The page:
I just finished an informal rehearsal for our live Christmas show. The bluegrass band will be in top shape. So will the trained elephants, the trapeze act, the fire breather, and the guy juggling Broadman Hymnals. And if things work out, I might even do some clogging on camera.
No, I’m only kidding. There are no elephants. And I can’t clog, not unless I’m at my cousin’s wedding reception and the band starts playing Steppenwolf’s “Magic Carpet Ride” while I’m in line at the open bar.
It’s been a long time since we’ve done our live show. A long, long time. Almost a year now. I can hardly believe it’s been so long. Because at this time last year we were on the road. We’d done 160 shows that year, and my wife and I had crossed almost 40 U.S. states in our little plumber’s utility van. It was just what we did.
Don’t misunderstand me, ours was not a glamorous career. Many times I’d perform before crowds of four or five people who often wore malfunctioning hearing aids and kept shouting, “What’d he say?!”
Like the time my elderly uncle attended one of my performances in Tennessee, and after what I considered a great show, in the theater lobby, my uncle’s first words to me were, “I forgot my hearing aids.”
So I hugged him and laughed, and I told him “I love you.” Then, in a brief moment of sincerity, which only shows you the affection between us, he answered, “What the hell did he just say, Eulah?”
But anyway, after all that performing in different places I had become exhausted inside and out, right down to my internal organs. Cheap hotel continental breakfast food had become the affliction of my existence. I was sick of riding in vans. There were definitely downsides to life on the road, but altogether it was a blast. And it’s a shame I didn’t realize I was having the most fun of my lifetime.
Also, lest I forget, performing was my actual job.
Meaning, when the pandemic hit I lost my freaking job. I don’t want to harp on this subject because there are too many people out there who have things WAY worse than me. I have a friend, for example, who got fired from his desk job and takes gig-work delivering things, and still somehow works two part-time custodial jobs. Not to mention my cousin had his new Kia repossessed. Although, to be fair, he’s had three repossessions over the years.
But the fact was, I was suddenly unemployed. No more shows. You’re fired, kid. Bye. And unemployment messes with your self esteem.
I’ve never NOT had a job. Not since I was 14, when I started hanging drywall on a construction jobsite, where my coworkers played KC and the Sunshine Band cassettes on repeat for, literally, eight hours each day. To this day, if I hear “Shake, Shake, Shake Your Booty,” I start to break into cold sweats and fight the urge to use an orbital sander.
You don’t want to even know what happens when I hear “That’s the Way (I Like It).”
When the global pandemic slammed into Alabama like a runaway boxcar we were in Birmingham, doing our final show. Although I had no idea it would be our last one. The next night, all our gigs were cancelled until January 1, 2059.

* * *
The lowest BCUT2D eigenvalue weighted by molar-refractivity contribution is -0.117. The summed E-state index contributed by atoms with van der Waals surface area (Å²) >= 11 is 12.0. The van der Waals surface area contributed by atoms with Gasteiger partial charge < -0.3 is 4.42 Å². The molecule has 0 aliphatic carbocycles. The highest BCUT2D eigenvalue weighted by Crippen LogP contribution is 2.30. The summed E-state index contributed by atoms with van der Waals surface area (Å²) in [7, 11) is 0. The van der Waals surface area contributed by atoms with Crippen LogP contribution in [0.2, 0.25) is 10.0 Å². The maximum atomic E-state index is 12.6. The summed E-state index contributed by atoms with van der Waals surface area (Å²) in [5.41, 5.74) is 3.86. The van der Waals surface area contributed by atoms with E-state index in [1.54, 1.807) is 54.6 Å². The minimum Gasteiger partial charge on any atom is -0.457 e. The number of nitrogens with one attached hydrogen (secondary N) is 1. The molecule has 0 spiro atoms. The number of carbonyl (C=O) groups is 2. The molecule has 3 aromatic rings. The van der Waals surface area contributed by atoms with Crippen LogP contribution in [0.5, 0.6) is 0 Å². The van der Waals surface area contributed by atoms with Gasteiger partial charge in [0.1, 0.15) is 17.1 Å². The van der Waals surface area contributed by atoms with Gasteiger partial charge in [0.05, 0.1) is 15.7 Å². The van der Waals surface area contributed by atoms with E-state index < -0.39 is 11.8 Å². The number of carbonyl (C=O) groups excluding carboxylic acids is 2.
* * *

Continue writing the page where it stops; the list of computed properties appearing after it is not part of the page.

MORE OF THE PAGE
Magic City shut down. Stores closed. Proverbial plywood hung over the windows. On our way home, we drove past mile-long supermarket lines, and saw people racing to cars with armloads of toilet paper.
A few weeks after that: riots broke out in the U.S. The mortality rate was what headlines were now about. And just when it couldn’t get any weirder, I started getting disgruntled hate mail from random readers. I’d rather deal with door-to-door evangelists than hate mail. People just seemed so mad.
Meanwhile, I spent those first months jobless, sitting in my PJs, realizing that, hey, this was for real.
Again, I’m not complaining, I’m merely saying that mental health has not been my strong suit this year. And it’s not just me suffering, but everyone. Thank heaven for this column, it’s been the only thing keeping me from taking juggling lessons.
But enough about me. I tell you these things to get back to this: I am so very, very, very grateful to have something to look forward to again. Although our humble show isn’t for a live audience, only for live cameras, it’s enough for me. Just hearing that fiddle whine again, hearing the mandolin sing; just being part of something fun, and telling my little stories to a microphone will make me feel so useful.
I think that’s what I miss the most. Usefulness. So I suppose I’m writing this because I am glad. Glad to have something to look forward to. I’m grateful for the small things I never paid attention to before. And I’m embarrassed to admit I was so flippant about them once.
But I’m not going to be like that anymore. I hereby promise myself I’m going to pay complete attention to each drop of happiness I find in this life, and hold them in my hand like chocolate covered Pecan Fiddlesticks from Priester’s. Or at the very least, like Pecan Choc-o-Mellows.
I’m not going back to the old me. We are going to put on a live Christmas show, by dog. I will play music with my friends, and I shall cherish every blessed moment that I am given upon this earth.
And if I hear the right song, I might even clog.